If you have a passion for process and in particular the lost-wax casting technique then you have something in common with Christopher and Nicola Cox, who continue to push the boundaries of materials: bronze; silver; wrought iron; blown glass and cast stone. These designer-makers talk to journalist Henrietta Thompson on Wednesday 3 May at 5pm, discussing how to commission handmade lighting and furniture. Take a design journey from the inspirations, original drawings and artisan techniques to the finished limited-edition piece.
Why slow design matters is answered at FRONT who believe that waiting a few months for a bespoke rug is something to be celebrated. Discover the techniques, materials and processes behind the most sought after rugs in the world. Writer and author Emma Crichton-Miller and FRONT’s Creative Director Aigars Zelmenis discuss how to commission handmade rugs by award-winning designers Jan Kath, Michaela Schleypen and Zoe Luyendijk on Thursday 4 May, 6.30 -7.30pm.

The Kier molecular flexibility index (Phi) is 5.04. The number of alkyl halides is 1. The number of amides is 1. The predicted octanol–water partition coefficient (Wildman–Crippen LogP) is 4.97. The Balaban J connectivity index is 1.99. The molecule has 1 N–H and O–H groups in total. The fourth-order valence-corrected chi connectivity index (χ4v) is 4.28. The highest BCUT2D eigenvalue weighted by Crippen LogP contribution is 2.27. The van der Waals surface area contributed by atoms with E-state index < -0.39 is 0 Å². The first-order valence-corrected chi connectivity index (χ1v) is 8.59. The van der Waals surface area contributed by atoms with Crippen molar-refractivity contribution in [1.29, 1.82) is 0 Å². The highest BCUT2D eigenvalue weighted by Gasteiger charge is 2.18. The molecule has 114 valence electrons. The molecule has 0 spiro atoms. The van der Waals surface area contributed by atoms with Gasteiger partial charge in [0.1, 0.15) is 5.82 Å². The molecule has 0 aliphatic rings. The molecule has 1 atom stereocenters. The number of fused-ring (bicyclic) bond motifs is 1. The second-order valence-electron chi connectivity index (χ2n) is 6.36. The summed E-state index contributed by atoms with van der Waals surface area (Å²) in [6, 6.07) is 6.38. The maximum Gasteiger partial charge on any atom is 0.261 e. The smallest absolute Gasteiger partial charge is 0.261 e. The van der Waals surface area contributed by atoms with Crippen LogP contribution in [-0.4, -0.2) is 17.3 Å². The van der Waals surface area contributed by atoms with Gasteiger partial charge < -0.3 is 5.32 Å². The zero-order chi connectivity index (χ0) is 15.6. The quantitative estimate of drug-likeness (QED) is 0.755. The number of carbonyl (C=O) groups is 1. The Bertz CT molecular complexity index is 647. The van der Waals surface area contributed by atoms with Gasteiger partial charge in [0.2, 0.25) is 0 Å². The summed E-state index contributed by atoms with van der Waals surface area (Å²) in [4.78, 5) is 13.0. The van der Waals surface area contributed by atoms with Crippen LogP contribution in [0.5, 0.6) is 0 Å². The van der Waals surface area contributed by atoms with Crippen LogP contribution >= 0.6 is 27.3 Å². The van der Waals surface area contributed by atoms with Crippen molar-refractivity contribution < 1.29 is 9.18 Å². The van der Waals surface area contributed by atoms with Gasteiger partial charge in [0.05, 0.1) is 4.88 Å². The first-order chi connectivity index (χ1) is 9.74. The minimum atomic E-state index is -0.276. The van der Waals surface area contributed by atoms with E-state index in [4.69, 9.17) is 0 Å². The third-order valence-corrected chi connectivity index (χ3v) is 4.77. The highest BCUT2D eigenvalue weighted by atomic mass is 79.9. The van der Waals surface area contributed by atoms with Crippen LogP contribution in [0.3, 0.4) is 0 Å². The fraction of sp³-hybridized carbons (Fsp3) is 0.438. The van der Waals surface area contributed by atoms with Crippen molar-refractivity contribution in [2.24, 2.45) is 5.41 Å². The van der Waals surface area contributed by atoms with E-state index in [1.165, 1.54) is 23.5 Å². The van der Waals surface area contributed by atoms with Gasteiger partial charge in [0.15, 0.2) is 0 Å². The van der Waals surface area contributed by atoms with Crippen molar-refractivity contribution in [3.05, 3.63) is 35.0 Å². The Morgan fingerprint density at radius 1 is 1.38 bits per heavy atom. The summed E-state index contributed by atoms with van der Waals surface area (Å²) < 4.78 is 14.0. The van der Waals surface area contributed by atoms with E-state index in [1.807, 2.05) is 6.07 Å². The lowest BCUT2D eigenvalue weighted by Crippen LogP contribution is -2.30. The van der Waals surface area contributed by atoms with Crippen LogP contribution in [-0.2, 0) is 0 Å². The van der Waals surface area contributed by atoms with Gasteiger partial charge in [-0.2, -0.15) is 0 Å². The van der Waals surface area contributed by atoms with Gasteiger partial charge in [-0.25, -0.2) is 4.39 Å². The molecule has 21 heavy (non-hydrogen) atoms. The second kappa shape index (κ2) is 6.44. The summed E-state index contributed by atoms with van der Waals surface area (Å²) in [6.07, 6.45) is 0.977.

Design writer Barbara Chandler works with leading creative agency Design-Nation to present an exhibition of work by over twenty of their members. The exhibition runs from 4-7 May and is themed around marks and tools of the maker. It includes Margo Selby’s woven artworks. Don’t miss Barbara’s in conversation with Margo Selby, Michael Ruh and Hannah Tounsend.